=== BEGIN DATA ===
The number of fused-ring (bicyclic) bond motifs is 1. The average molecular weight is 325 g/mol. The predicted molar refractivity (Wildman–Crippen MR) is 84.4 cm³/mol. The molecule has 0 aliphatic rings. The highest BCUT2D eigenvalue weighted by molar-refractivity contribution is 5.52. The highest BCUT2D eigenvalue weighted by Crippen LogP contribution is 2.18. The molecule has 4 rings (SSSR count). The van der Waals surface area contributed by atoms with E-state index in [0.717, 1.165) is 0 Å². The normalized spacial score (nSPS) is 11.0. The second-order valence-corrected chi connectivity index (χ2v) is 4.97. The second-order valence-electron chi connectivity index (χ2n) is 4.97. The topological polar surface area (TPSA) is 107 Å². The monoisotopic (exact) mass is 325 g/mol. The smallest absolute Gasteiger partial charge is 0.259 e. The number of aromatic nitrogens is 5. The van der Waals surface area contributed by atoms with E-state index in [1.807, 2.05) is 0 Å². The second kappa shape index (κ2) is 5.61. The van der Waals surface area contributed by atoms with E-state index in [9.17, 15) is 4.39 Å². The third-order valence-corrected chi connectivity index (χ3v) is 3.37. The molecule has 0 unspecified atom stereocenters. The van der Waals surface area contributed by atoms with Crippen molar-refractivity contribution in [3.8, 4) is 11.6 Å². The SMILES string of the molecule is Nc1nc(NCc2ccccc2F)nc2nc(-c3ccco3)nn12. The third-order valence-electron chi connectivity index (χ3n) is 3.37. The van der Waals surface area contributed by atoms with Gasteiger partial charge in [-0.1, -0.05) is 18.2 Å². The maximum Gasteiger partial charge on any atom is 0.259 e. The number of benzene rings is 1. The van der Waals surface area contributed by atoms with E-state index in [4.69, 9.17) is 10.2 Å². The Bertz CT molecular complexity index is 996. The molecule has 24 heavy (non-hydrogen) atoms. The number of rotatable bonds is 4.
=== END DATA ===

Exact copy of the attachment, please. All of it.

The number of fused-ring (bicyclic) bond motifs is 1. The average molecular weight is 325 g/mol. The predicted molar refractivity (Wildman–Crippen MR) is 84.4 cm³/mol. The molecule has 0 aliphatic rings. The highest BCUT2D eigenvalue weighted by molar-refractivity contribution is 5.52. The highest BCUT2D eigenvalue weighted by Crippen LogP contribution is 2.18. The molecule has 4 rings (SSSR count). The van der Waals surface area contributed by atoms with E-state index in [0.717, 1.165) is 0 Å². The normalized spacial score (nSPS) is 11.0. The second-order valence-corrected chi connectivity index (χ2v) is 4.97. The second-order valence-electron chi connectivity index (χ2n) is 4.97. The topological polar surface area (TPSA) is 107 Å². The monoisotopic (exact) mass is 325 g/mol. The smallest absolute Gasteiger partial charge is 0.259 e. The number of aromatic nitrogens is 5. The van der Waals surface area contributed by atoms with E-state index in [1.807, 2.05) is 0 Å². The second kappa shape index (κ2) is 5.61. The van der Waals surface area contributed by atoms with E-state index in [9.17, 15) is 4.39 Å². The third-order valence-corrected chi connectivity index (χ3v) is 3.37. The molecule has 0 unspecified atom stereocenters. The van der Waals surface area contributed by atoms with Crippen molar-refractivity contribution in [3.8, 4) is 11.6 Å². The SMILES string of the molecule is Nc1nc(NCc2ccccc2F)nc2nc(-c3ccco3)nn12. The third-order valence-electron chi connectivity index (χ3n) is 3.37. The van der Waals surface area contributed by atoms with Gasteiger partial charge in [-0.1, -0.05) is 18.2 Å². The maximum Gasteiger partial charge on any atom is 0.259 e. The number of benzene rings is 1. The van der Waals surface area contributed by atoms with E-state index in [4.69, 9.17) is 10.2 Å². The Bertz CT molecular complexity index is 996. The molecule has 24 heavy (non-hydrogen) atoms. The number of rotatable bonds is 4.